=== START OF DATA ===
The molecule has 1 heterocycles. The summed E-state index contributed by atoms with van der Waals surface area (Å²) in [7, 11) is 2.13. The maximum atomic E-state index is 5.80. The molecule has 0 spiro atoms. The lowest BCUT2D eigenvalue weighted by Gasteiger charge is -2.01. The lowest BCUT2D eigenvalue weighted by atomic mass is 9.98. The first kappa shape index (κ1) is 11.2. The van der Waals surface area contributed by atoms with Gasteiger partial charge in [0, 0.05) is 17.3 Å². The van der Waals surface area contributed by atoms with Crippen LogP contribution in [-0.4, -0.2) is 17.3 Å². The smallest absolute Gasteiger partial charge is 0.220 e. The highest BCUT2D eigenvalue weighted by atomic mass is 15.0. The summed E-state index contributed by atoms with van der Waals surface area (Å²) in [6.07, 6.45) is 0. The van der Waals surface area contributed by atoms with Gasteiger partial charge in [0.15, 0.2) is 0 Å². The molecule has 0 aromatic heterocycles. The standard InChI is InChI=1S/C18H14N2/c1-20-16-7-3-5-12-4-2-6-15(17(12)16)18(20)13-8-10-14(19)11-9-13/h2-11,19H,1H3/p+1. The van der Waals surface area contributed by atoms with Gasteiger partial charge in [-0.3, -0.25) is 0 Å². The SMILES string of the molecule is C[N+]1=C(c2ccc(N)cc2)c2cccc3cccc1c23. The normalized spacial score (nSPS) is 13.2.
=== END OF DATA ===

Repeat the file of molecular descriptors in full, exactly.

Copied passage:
The molecule has 1 heterocycles. The summed E-state index contributed by atoms with van der Waals surface area (Å²) in [7, 11) is 2.13. The maximum atomic E-state index is 5.80. The molecule has 0 spiro atoms. The lowest BCUT2D eigenvalue weighted by Gasteiger charge is -2.01. The lowest BCUT2D eigenvalue weighted by atomic mass is 9.98. The first kappa shape index (κ1) is 11.2. The van der Waals surface area contributed by atoms with Gasteiger partial charge in [0, 0.05) is 17.3 Å². The van der Waals surface area contributed by atoms with Crippen LogP contribution in [-0.4, -0.2) is 17.3 Å². The smallest absolute Gasteiger partial charge is 0.220 e. The highest BCUT2D eigenvalue weighted by atomic mass is 15.0. The summed E-state index contributed by atoms with van der Waals surface area (Å²) in [6.07, 6.45) is 0. The van der Waals surface area contributed by atoms with Gasteiger partial charge in [0.15, 0.2) is 0 Å². The molecule has 0 aromatic heterocycles. The standard InChI is InChI=1S/C18H14N2/c1-20-16-7-3-5-12-4-2-6-15(17(12)16)18(20)13-8-10-14(19)11-9-13/h2-11,19H,1H3/p+1. The van der Waals surface area contributed by atoms with Gasteiger partial charge in [-0.3, -0.25) is 0 Å². The SMILES string of the molecule is C[N+]1=C(c2ccc(N)cc2)c2cccc3cccc1c23. The normalized spacial score (nSPS) is 13.2.